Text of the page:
The Future. While many fear that AI may eventually be used to replace screenwriters or actors, it’s likelier that it will be used to revolutionize post-production pipelines — so that projects can get done faster and cheaper. With the power and cost-savings of AI tools, lower-budget movies may realize a scope or ambition that wouldn’t have been possible even a year ago.
A sprinkle of AI
Like any good VFX, AI is already quietly enhancing movie magic.
- Robert Zemeckis is using software from startup Metaphysic to de-age actors Tom Hanks and Robin Writing in real time on the set of his new movie, Here.
- Filmmaker Joe Penna used a custom-made generative AI on the set of Anna Kendrick’s debut feature, The Dating Game, to make 5,000 photos for the 70s set film.
- Evan Halleck, a VFX artist on Everything Everywhere All at Once, used generative AI from Runway to remove the pulley system used to move the rocks in this scene.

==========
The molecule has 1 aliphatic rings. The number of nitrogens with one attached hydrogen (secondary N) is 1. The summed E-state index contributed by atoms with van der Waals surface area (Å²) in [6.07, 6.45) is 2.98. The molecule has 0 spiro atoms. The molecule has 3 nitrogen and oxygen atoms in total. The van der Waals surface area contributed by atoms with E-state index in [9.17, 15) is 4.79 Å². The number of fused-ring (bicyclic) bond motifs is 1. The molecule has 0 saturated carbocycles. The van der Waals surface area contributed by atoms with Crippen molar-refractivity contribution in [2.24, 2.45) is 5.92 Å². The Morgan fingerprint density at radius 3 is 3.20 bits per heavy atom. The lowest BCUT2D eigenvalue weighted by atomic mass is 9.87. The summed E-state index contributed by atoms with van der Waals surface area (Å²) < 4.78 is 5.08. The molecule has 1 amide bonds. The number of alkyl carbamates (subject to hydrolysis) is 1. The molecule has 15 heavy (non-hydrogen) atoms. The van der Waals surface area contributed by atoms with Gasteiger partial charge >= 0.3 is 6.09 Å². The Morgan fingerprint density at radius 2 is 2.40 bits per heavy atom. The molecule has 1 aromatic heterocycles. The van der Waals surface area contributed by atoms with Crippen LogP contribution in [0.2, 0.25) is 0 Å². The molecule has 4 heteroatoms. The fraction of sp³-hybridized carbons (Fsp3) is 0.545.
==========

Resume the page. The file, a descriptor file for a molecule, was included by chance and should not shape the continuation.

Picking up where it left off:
Additionally, new companies are popping up that use AI and deepfake tools as their go-to service. South Park creators Matt Stone and Trey Parker have raised $20 million for their startup Deep Voodoo, which famously put its face-swapping tech to the test in Kendrick Lamar’s music video for “The Heart Part 5.”
Just be prepared for the rules and compensation around AI augmentation to be baked into every talent contract from here on out.